In My Opinion: Campus activism still matters

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In My Opinion: Campus activism still matters

Grant Higginbotham, English junior Photo credit: Emily Edwards

Grant Higginbotham, English junior Photo credit: Emily Edwards

Grant Higginbotham, English junior Photo credit: Emily Edwards

Grant Higginbotham, English junior Photo credit: Emily Edwards

Emily Edwards

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Grant Higginbotham

English junior

[email protected]

The state of on-campus social justice activism has always had a contentious relationship with dominant political conversations and social norms. The trope of college students with a passion for social justice is one pushed by American conservatism. “College students are too sensitive nowadays” is an all too familiar sentiment used in an attempt to de-legitimize the important social activism that occurs on college campuses. Comedians like Jerry Seinfeld condemn the importance of social justice activism and its so-called “political correctness” culture. But what is political correctness besides recognizing diversity and basic human rights?

The right wing in this country has always pushed back against the social activism of college students, especially in regards to the anti-war and anti-racism movements. Student protests against the Vietnam War in the sixties and student affiliation with radical parties, such as the Black Panthers, are landmarks of the political landscape in the 20th century, and yet college social justice is portrayed as a nuisance rather than an incredibly influential monkey wrench in the right-wing American quest for neo-imperialism.

Movements transform and ideas do not die. The ideological descendants of past social justice movements live on in campuses around the nation. The Black Lives Matter movement has fundamentally altered conversations and interactions that occur not only on college campuses, but in cities around the nation, thanks directly to the on-campus initiative of the movement.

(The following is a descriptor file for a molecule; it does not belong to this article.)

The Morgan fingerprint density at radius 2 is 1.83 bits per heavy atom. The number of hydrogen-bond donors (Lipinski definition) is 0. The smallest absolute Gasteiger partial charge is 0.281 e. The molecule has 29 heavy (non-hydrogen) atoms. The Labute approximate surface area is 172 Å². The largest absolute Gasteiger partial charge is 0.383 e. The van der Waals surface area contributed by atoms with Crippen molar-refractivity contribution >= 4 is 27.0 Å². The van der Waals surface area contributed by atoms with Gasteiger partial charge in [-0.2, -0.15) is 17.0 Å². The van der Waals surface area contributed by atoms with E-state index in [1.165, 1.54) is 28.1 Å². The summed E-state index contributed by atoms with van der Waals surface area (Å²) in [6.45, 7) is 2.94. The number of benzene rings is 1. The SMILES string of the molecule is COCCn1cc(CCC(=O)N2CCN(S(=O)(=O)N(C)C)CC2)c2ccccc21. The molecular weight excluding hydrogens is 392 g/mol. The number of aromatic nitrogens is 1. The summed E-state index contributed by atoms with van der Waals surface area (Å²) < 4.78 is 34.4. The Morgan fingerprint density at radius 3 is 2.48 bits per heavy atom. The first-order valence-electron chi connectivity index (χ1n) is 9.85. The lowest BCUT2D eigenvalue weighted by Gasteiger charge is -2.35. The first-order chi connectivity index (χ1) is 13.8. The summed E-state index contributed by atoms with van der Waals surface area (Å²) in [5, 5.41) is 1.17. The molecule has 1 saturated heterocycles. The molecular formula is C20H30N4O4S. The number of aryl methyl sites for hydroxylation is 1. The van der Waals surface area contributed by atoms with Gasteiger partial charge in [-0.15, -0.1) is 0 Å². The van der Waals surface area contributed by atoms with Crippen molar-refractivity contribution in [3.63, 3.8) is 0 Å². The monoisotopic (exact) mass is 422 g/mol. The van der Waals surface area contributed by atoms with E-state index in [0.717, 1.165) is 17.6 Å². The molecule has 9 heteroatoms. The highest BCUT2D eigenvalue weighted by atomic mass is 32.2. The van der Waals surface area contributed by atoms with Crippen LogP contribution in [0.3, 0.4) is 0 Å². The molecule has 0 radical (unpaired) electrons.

The online age has drastically changed the nature of social justice activism, making dialogue, or rather unproductive argument, extremely accessible. Many right wing activists have attempted to transform meaningful dialogue into their own kind of political movements, i.e. Blue Lives Matter, that presupposes the legitimacy of Black Lives Matter while simultaneously denouncing it.

Interests like defending freedom of speech, a simple guise for verbal abuse that enables violent action, or religious freedom, another guise for religious dogmatism, find their places on the online and on-campus political landscapes. The emphasis on dialogue becomes increasingly important, but how far can dialogue go when one party simply turns its back to the conversation?

This is when activism becomes especially important. If activism falls on the shoulders of willing students and youth, then by all means, continue to take up arms.

Activism is defined as the policy or action of using vigorous campaigning to bring about political or social change. Do not let right-wing sentiments convince you that your activism is not real or that it can be ignored and shoved under the rug, allowing injustice to continue. Activism is so frequently undermined because it works. Speak up and be unafraid to call out the indecent actions of those around you, on-campus and off.

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